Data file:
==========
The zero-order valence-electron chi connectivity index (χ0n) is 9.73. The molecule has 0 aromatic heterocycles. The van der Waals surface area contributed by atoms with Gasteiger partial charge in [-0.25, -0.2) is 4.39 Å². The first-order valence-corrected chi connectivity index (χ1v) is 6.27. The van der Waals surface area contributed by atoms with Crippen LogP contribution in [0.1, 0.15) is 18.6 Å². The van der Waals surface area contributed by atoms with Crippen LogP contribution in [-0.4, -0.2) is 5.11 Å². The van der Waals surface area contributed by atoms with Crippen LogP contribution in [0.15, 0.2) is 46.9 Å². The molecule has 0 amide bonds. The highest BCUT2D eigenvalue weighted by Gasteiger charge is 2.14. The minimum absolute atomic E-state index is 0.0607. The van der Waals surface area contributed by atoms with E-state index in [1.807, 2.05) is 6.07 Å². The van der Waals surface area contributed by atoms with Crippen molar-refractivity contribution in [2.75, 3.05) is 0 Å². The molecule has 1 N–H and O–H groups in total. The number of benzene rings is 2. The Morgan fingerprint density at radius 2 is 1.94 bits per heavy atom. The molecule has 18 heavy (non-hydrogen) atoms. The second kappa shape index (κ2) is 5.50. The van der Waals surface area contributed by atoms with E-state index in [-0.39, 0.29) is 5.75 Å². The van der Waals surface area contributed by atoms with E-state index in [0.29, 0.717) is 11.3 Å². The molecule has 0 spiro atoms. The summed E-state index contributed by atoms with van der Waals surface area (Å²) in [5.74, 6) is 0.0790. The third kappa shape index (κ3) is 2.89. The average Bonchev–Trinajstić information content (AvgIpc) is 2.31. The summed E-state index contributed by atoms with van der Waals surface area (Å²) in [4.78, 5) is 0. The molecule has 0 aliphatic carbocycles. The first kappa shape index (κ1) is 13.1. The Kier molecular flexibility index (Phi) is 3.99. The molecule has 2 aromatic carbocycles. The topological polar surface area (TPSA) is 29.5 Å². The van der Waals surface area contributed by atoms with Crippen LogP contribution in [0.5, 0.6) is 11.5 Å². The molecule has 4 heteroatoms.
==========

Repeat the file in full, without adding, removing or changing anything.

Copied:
The zero-order valence-electron chi connectivity index (χ0n) is 9.73. The molecule has 0 aromatic heterocycles. The van der Waals surface area contributed by atoms with Gasteiger partial charge in [-0.25, -0.2) is 4.39 Å². The first-order valence-corrected chi connectivity index (χ1v) is 6.27. The van der Waals surface area contributed by atoms with Crippen LogP contribution in [0.1, 0.15) is 18.6 Å². The van der Waals surface area contributed by atoms with Crippen LogP contribution in [-0.4, -0.2) is 5.11 Å². The van der Waals surface area contributed by atoms with Crippen LogP contribution in [0.15, 0.2) is 46.9 Å². The molecule has 0 amide bonds. The highest BCUT2D eigenvalue weighted by Gasteiger charge is 2.14. The minimum absolute atomic E-state index is 0.0607. The van der Waals surface area contributed by atoms with E-state index in [1.807, 2.05) is 6.07 Å². The van der Waals surface area contributed by atoms with Crippen molar-refractivity contribution in [2.75, 3.05) is 0 Å². The molecule has 1 N–H and O–H groups in total. The number of benzene rings is 2. The Morgan fingerprint density at radius 2 is 1.94 bits per heavy atom. The molecule has 18 heavy (non-hydrogen) atoms. The second kappa shape index (κ2) is 5.50. The van der Waals surface area contributed by atoms with E-state index in [-0.39, 0.29) is 5.75 Å². The van der Waals surface area contributed by atoms with E-state index in [0.29, 0.717) is 11.3 Å². The molecule has 0 spiro atoms. The summed E-state index contributed by atoms with van der Waals surface area (Å²) in [5.74, 6) is 0.0790. The third kappa shape index (κ3) is 2.89. The average Bonchev–Trinajstić information content (AvgIpc) is 2.31. The summed E-state index contributed by atoms with van der Waals surface area (Å²) in [4.78, 5) is 0. The molecule has 0 aliphatic carbocycles. The first kappa shape index (κ1) is 13.1. The Kier molecular flexibility index (Phi) is 3.99. The molecule has 2 aromatic carbocycles. The topological polar surface area (TPSA) is 29.5 Å². The van der Waals surface area contributed by atoms with Crippen LogP contribution in [0.5, 0.6) is 11.5 Å². The molecule has 4 heteroatoms.